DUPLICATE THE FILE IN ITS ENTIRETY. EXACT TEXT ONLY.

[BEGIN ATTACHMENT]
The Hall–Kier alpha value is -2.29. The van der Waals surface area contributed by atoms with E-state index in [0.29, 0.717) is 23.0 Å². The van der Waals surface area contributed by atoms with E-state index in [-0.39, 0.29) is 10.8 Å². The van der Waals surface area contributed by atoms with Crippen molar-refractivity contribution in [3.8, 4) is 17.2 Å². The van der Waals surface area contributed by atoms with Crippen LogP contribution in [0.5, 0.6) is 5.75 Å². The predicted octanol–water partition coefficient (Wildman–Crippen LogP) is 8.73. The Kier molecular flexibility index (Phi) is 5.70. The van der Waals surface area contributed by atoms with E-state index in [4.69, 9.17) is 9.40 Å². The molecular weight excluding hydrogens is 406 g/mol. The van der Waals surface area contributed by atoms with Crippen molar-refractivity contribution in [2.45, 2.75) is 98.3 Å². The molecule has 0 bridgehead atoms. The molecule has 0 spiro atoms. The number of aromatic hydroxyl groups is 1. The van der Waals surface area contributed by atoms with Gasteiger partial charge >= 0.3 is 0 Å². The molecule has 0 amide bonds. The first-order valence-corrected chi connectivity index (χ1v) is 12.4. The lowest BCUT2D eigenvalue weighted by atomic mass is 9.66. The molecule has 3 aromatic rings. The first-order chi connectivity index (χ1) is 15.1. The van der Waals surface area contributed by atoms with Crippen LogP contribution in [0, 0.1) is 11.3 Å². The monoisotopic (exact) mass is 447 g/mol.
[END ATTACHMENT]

The Hall–Kier alpha value is -2.29. The van der Waals surface area contributed by atoms with E-state index in [0.29, 0.717) is 23.0 Å². The van der Waals surface area contributed by atoms with E-state index in [-0.39, 0.29) is 10.8 Å². The van der Waals surface area contributed by atoms with Crippen molar-refractivity contribution in [3.8, 4) is 17.2 Å². The van der Waals surface area contributed by atoms with Crippen LogP contribution in [0.5, 0.6) is 5.75 Å². The predicted octanol–water partition coefficient (Wildman–Crippen LogP) is 8.73. The Kier molecular flexibility index (Phi) is 5.70. The van der Waals surface area contributed by atoms with E-state index in [4.69, 9.17) is 9.40 Å². The molecular weight excluding hydrogens is 406 g/mol. The van der Waals surface area contributed by atoms with Crippen molar-refractivity contribution in [2.45, 2.75) is 98.3 Å². The molecule has 0 bridgehead atoms. The molecule has 0 spiro atoms. The number of aromatic hydroxyl groups is 1. The van der Waals surface area contributed by atoms with Gasteiger partial charge >= 0.3 is 0 Å². The molecule has 0 amide bonds. The first-order valence-corrected chi connectivity index (χ1v) is 12.4. The lowest BCUT2D eigenvalue weighted by atomic mass is 9.66. The molecule has 3 aromatic rings. The first-order chi connectivity index (χ1) is 15.1. The van der Waals surface area contributed by atoms with Crippen LogP contribution in [0, 0.1) is 11.3 Å². The monoisotopic (exact) mass is 447 g/mol.